• A new ‘Consideration Framework’ for assessing liability for a civil penalty and a ‘Civil Penalty Calculator’;
  • An extension of and increased reduction for fast payment of a civil penalty and inclusion of the payment by instalment option;
  • New notices to administer the scheme;
  • A reduction in the list of acceptable documents for right to work checks and separation of list of documents into two groups to distinguish the frequency of repeat checks required;
  • Abolishing annual follow-up checks for migrants with time-limited stay with frequency dependent upon the employee’s leave;
  • An extension of the grace period to 60 days for right to work checks on employees affected by TUPE regulations;
  • An evidential requirement for students to provide employers with evidence of term and vacation times for duration of studies.

A ‘Code of Practice on preventing illegal working: civil penalty scheme for employers’ was issued in May 2014 (updating that issued in February 2008) under s. 19 of Immigration, Asylum and Nationality Act 2006, with application: (i) when calculating the penalty amount; for employment commenced on or after 29 February 2008 where the breach of s. 15 of the 2006 Act occurred on or after 16 May 2014; or (ii) when determining liability; where an initial check on a potential employee, or a repeat check on an existing employee, is required on or after 16 May 2014 in order to establish or retain a statutory excuse.  In May 2014, the Home Office also published ‘Frequently asked questions about the illegal working civil penalty scheme’.

For separate restrictions on Croatian nationals’ access to the labour market and how to avoid a contravention of the Accession of Croatia (Immigration and Worker Authorisation) Regulations 2013, employers are still referred to the July 2013 ‘Code of Practice for employer civil penalties: illegal employment of a Croatian national’ and ‘Guidance for employers on preventing illegal working in the UK: Croatian nationals’.

The illegal working civil penalty regime sits alongside a criminal offence set out in s. 21 of the Immigration, Asylum and Nationality Act 2006 which renders employers who knowingly employ an illegal worker liable to prosecution and following conviction on indictment, liable to imprisonment, an unlimited fine or both. On summary conviction, an employer may be liable to imprisonment, a maximum fine of £5000 or to both.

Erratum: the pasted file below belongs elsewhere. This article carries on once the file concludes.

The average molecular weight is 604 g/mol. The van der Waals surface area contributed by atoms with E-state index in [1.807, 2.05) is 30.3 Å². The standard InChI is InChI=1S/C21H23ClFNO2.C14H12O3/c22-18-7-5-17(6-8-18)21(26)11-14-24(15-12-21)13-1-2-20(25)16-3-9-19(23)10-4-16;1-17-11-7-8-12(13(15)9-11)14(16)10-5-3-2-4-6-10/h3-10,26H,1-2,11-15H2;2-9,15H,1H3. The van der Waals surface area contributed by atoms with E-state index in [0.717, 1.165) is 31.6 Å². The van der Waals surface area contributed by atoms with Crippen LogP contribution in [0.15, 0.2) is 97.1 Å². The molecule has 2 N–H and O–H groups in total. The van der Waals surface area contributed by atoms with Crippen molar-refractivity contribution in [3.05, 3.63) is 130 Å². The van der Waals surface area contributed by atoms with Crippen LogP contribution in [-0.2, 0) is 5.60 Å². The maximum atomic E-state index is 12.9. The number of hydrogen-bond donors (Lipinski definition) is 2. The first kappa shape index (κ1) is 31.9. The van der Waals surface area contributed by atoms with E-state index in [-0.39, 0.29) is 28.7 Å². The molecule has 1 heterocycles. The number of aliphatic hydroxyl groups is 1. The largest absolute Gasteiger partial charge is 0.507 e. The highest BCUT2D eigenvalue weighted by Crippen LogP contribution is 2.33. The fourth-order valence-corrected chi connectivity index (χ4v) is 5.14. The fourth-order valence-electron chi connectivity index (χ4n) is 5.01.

The Home Office publish on its website, on a quarterly basis, details of employers who have been found liable for a civil penalty which it considers to be in the public interest, proportionate and necessary to achieve public policy objectives set out in its policy ‘Illegal working civil penalties: policy for publishing details of non-compliant employers’.  Apart from adverse consequences of the Home Office having a judgment entered on the County Court Register of Judgments which Banks and other financial institution may check when deciding whether to offer credit or other services; for employers who hold sponsor licences under Tiers 2 & 5 of the Points Based System, it can result in the downgrading and/or revocation of their sponsor licence.  For employers who are themselves subject to immigration control, the recording of a civil penalty will be on Home Office systems and may be taken into account when considering any future immigration application.  

An inspection has been recently commenced into ‘the efficiency and effectiveness of the Home Office action against illegal working’ by the Office of the Independent Chief Inspector of Borders and Immigration.  The report of the Lead Inspector, Carol-Ann Sweeney, is expected soon.  Meanwhile, concerns continue to be expressed by practitioners in relation to difficulties third country national family members of EEA nationals who are exercising EU Treaty rights but who are not able to provide List B documents.  In the absence of documentation providing employers with a statutory excuse, many employers unwilling to employ such individuals, even though they are unlikely to have protection to a claim in employment law for non-recruitment, suspension or dismissal on those grounds alone.  

Contact Us

For advice or assistance with conducting appropriate right to work checks or challenging a civil penalty, contact our business immigration barristers in London.